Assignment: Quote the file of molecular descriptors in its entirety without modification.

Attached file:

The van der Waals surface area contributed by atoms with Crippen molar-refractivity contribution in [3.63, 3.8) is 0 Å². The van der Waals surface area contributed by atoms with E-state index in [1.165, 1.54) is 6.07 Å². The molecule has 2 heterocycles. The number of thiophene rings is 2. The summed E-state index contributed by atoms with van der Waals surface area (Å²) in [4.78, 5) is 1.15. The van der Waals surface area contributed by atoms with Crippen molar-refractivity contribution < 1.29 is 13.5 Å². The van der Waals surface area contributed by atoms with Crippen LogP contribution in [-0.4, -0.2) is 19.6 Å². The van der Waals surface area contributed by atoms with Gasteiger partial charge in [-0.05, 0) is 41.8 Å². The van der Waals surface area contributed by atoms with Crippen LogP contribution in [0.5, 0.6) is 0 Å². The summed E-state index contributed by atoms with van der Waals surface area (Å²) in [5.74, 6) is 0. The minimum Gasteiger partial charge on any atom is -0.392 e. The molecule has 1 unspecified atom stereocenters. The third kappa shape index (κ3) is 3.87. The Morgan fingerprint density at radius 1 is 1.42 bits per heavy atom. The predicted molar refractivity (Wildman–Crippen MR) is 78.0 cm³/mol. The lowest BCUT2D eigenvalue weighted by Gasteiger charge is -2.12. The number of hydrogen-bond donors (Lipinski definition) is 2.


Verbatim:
The van der Waals surface area contributed by atoms with Crippen molar-refractivity contribution in [3.63, 3.8) is 0 Å². The van der Waals surface area contributed by atoms with E-state index in [1.165, 1.54) is 6.07 Å². The molecule has 2 heterocycles. The number of thiophene rings is 2. The summed E-state index contributed by atoms with van der Waals surface area (Å²) in [4.78, 5) is 1.15. The van der Waals surface area contributed by atoms with Crippen molar-refractivity contribution < 1.29 is 13.5 Å². The van der Waals surface area contributed by atoms with Crippen LogP contribution in [-0.4, -0.2) is 19.6 Å². The van der Waals surface area contributed by atoms with Gasteiger partial charge in [-0.05, 0) is 41.8 Å². The van der Waals surface area contributed by atoms with Crippen LogP contribution in [0.5, 0.6) is 0 Å². The summed E-state index contributed by atoms with van der Waals surface area (Å²) in [5.74, 6) is 0. The minimum Gasteiger partial charge on any atom is -0.392 e. The molecule has 1 unspecified atom stereocenters. The third kappa shape index (κ3) is 3.87. The Morgan fingerprint density at radius 1 is 1.42 bits per heavy atom. The predicted molar refractivity (Wildman–Crippen MR) is 78.0 cm³/mol. The lowest BCUT2D eigenvalue weighted by Gasteiger charge is -2.12. The number of hydrogen-bond donors (Lipinski definition) is 2.